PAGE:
Cast: Gautham Karthik, Manjima Mohan, Soori, Bose Venkat, Vinodhini, Vela Ramamoorthy, Fefsi Vijayan and others
Cinematographer: Sakthi Saravanan ; Music: Nivas K Prasanna ; Editing: Praveen KL ; Art Director: Veeramani ;
Stunts: Dhilip Subbarayan ; Written & Directed by: Muthaiya ; Produced by: Studio Green, Abi & Abi Pictures ;
Release via: Sakthi Film Factory ; Release Date: 01-05-2019 ; Run Time: 02:10:00
Being a director who strongly believes in his sentiments, Muthaiya comes out with yet another outing in Devarattam which plays to the gallery using the same elements from his earlier films. The film takes a path well-known throughout, staying away from any novelty and only sticking to the basics which the masses would comprehend at ease. The strength of Devarattam mainly lies with its hero Gautham Karthik, who lightens up the film with his amazing energy and highly convincing stunt skills.
For starters, Devarattam is a film that has tons of action and blood. In the first half, the film gets an action sequence every 15 minutes, with Gautham Karthik’s character being established as an angry young man who just cannot stand still when he sees wrongdoers around him. The actor takes these fight scenes by the horn, and gives it his best by bringing out the intensity through his facial expressions. It’s only in the second half that the film turns into a regular revenge drama with some over the top sequences and an emotional overdrive. Despite Gautham Karthik’s performance moving forward in good fashion, the film slithers in quality because of the predictability.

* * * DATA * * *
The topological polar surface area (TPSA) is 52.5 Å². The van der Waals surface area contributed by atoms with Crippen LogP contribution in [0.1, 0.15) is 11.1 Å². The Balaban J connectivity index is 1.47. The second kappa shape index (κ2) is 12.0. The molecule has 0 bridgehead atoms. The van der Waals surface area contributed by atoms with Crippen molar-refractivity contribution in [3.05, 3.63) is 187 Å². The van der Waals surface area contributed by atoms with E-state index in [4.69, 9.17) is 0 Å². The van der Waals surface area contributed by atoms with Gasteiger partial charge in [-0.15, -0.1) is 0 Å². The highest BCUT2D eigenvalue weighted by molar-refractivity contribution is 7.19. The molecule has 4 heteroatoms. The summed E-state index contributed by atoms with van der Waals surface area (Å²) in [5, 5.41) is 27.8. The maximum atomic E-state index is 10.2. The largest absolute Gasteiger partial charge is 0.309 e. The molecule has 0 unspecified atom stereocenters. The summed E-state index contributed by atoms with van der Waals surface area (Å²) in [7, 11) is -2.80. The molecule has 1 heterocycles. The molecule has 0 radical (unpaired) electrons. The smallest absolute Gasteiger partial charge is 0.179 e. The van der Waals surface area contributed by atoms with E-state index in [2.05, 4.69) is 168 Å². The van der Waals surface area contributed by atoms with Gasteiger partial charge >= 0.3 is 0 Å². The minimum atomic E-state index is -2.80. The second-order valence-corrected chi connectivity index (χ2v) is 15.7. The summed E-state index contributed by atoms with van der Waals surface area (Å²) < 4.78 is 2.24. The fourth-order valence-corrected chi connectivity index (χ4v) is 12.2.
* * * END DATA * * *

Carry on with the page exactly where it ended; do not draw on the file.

Apart from Gautham Karthik’s impressive performance, two other stronghold actors are Vinodhini and Bose Venkat, who own good roles and play it well. Manjima Mohan is adequate in a role that is more mellowed than lively. The rest of the supporting cast including the family members and the one-toned villains do their bits well. Soori’s comedy works in parts.
Nivas Prasanna gets a great opportunity to change tracks from his usual style of music, and he grabs it with both hands and brings out some really good music. Apart from the enjoyable songs such as Madura Palapalakkudhu and Pasappukkalli, there are a lot of rousing background cues as well. Good outing for him overall. Otherwise, it’s a technically neat film with a special mention to Dhilip Subbarayan’s powerful stunt work.
Overall, Devarattam is a passable rural drama that could have been so much more, but opts for the usuals. Gautham Karthik’s rich presence and the music make it worth a watch.
Verdict: Reasonably engaging rural drama.